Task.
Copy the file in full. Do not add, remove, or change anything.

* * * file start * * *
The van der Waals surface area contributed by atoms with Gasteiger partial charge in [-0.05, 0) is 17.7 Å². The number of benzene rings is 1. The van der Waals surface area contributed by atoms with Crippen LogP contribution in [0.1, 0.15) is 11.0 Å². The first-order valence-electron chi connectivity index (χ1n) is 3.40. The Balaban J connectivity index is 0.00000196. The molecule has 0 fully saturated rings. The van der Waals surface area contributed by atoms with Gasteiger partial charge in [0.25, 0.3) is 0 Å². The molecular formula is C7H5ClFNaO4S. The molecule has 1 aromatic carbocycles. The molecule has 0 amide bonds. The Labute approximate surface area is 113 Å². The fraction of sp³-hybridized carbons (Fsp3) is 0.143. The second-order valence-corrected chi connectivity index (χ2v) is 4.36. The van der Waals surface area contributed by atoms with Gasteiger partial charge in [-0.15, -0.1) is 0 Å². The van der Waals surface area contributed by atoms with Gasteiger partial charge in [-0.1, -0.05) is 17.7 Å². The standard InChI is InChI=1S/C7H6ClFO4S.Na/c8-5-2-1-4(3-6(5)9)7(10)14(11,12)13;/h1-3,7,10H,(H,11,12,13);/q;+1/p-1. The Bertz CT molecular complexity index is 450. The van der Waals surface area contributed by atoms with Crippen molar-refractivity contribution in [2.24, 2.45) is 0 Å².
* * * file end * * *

The van der Waals surface area contributed by atoms with Gasteiger partial charge in [-0.05, 0) is 17.7 Å². The number of benzene rings is 1. The van der Waals surface area contributed by atoms with Crippen LogP contribution in [0.1, 0.15) is 11.0 Å². The first-order valence-electron chi connectivity index (χ1n) is 3.40. The Balaban J connectivity index is 0.00000196. The molecule has 0 fully saturated rings. The van der Waals surface area contributed by atoms with Gasteiger partial charge in [0.25, 0.3) is 0 Å². The molecular formula is C7H5ClFNaO4S. The molecule has 1 aromatic carbocycles. The molecule has 0 amide bonds. The Labute approximate surface area is 113 Å². The fraction of sp³-hybridized carbons (Fsp3) is 0.143. The second-order valence-corrected chi connectivity index (χ2v) is 4.36. The van der Waals surface area contributed by atoms with Gasteiger partial charge in [-0.15, -0.1) is 0 Å². The van der Waals surface area contributed by atoms with Gasteiger partial charge in [-0.1, -0.05) is 17.7 Å². The standard InChI is InChI=1S/C7H6ClFO4S.Na/c8-5-2-1-4(3-6(5)9)7(10)14(11,12)13;/h1-3,7,10H,(H,11,12,13);/q;+1/p-1. The Bertz CT molecular complexity index is 450. The van der Waals surface area contributed by atoms with Crippen molar-refractivity contribution in [2.24, 2.45) is 0 Å².